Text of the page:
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Video from the scene Saturday showed law enforcement forces carrying sticks and firing tear gas and rubber bullets at protesters.

Later, news channels went off air, after a notification from the Pakistan Electronic Media Regulatory Authority (PEMRA) barred them from broadcasting the security operation live.

The court said the protesters tortured policemen while a report submitted by the IG police said a child lost his life because he could not get medical treatment due to road blockades.

The developments come hours after, amid tough resistance and nationwide protests, security forces suspended the crackdown on the Islamabad protesters, who had been blocking the main entrance from the city of Rawalpindi to the capital since early November.

At least two people were killed and over 200 were injured across Islamabad and Rawalpindi, with the number expected to rise.

The government also shut down Facebook, Twitter, and YouTube in Islamabad and Rawalpindi to block coverage of the operation.

The interior minister said the protesters had also "contacted India", according to a report in the newspaper.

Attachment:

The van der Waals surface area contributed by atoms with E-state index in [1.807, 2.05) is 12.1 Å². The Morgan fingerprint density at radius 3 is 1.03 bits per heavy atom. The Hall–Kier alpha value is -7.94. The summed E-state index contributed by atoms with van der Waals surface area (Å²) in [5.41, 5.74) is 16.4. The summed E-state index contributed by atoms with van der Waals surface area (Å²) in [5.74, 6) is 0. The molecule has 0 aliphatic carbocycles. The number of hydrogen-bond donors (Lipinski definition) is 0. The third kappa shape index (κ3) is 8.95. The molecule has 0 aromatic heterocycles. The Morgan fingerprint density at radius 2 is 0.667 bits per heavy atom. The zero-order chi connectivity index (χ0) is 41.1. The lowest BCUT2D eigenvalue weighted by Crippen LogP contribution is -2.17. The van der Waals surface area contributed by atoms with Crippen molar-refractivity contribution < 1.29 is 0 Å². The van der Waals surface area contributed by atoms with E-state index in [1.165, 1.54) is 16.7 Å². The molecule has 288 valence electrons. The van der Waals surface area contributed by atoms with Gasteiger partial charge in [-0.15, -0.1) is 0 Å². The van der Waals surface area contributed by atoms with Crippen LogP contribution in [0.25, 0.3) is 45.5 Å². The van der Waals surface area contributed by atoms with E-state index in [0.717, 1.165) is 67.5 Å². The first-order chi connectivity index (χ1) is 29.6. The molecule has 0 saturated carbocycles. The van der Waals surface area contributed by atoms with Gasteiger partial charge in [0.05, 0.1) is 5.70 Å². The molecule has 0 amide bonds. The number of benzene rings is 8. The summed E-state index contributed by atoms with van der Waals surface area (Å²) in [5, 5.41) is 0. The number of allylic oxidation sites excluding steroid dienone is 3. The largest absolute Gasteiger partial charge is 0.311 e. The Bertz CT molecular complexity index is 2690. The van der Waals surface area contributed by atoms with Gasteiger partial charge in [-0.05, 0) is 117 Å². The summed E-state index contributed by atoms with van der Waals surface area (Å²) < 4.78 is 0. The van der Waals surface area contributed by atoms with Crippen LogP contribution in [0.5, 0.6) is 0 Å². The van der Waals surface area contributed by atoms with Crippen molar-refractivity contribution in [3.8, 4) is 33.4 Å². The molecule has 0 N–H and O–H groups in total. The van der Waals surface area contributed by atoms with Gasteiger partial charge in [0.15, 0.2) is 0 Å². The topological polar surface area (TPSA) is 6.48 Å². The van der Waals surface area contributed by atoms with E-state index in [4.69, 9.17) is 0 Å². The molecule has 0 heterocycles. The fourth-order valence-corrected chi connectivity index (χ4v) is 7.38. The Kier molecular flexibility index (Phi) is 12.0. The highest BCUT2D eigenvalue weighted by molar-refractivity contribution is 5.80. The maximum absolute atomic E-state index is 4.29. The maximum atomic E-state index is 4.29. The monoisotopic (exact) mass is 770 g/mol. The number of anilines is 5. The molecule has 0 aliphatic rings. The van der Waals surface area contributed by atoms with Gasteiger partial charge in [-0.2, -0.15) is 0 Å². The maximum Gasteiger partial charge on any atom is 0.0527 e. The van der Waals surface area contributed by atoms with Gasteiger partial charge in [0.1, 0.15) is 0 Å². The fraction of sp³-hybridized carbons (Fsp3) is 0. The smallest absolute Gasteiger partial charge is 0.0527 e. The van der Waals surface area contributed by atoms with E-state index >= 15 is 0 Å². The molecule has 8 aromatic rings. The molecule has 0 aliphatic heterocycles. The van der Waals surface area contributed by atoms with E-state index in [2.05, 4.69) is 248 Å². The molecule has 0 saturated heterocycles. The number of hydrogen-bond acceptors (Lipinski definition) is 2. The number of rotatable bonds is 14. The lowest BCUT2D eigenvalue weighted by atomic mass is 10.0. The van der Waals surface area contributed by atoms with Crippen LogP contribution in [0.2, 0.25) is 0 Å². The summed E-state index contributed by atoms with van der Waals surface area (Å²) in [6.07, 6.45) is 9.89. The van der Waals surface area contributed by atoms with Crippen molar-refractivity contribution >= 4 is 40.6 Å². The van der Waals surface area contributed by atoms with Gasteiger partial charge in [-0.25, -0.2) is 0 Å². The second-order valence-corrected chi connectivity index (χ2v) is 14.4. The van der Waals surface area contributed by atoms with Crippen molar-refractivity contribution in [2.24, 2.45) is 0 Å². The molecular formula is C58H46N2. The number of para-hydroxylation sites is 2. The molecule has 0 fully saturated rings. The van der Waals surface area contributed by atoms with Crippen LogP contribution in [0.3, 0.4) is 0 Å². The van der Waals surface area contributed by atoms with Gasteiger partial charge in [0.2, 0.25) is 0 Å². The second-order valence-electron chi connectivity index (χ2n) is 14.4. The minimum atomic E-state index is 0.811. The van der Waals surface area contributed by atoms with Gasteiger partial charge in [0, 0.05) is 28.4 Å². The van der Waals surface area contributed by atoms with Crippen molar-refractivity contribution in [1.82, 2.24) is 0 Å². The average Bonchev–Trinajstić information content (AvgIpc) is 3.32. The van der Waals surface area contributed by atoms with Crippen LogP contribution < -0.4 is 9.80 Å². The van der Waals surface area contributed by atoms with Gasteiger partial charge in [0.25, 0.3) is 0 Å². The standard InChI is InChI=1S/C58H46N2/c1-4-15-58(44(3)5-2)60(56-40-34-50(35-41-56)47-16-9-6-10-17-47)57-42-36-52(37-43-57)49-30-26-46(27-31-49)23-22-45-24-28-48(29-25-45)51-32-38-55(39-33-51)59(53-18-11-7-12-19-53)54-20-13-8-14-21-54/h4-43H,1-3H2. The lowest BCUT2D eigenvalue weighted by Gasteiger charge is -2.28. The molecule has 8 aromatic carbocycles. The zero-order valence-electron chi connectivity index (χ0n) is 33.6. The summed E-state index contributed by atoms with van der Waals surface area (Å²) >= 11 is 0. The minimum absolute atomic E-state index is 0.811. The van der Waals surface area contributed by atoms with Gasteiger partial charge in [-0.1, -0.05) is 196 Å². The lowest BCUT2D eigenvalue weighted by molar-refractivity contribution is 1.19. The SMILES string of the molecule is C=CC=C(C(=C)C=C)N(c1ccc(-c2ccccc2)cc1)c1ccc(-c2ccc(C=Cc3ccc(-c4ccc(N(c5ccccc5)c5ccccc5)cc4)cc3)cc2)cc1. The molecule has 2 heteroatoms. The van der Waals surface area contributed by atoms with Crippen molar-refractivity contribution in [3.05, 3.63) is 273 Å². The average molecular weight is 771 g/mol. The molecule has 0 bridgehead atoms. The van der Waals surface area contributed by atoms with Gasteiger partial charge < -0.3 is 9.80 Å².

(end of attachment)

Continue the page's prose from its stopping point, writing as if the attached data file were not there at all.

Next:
The Times reported at least 150 protesters were arrested. Gen. Asif Ghafoor, head of Inter-Services Public Relations (ISPR), the army's media wing, said that Gen. Qamar Javed Bajwa telephoned Prime Minister Shahid Khaqan Abbasi and suggested that the sit-in be resolved peacefully.

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Fresh protests were also springing up in other cities.

As the violence spread, Interior Minister of Pakistan Ahsan Iqbal, in a weird statement, blamed India.

The protestors demand that Federal Law Minister Zahid Hamid step down for his alleged role in a recent amendment which now stands withdrawn.

"Patients dying for want of access to hospitals, traders crying for lack of business activity, students are being deprived from their right to education and [the] right of free movement of nearly six million people of [the] twin cities [is being] usurped", he said.

"The administration is taking action under court order but still we are open for talks with them", he said, referring to the protesters.

In most parts of the world, during protests, security forces use teargas shells to disperse the crowds.

Smaller demonstrations were breaking out in Lahore and other cities, according to local media.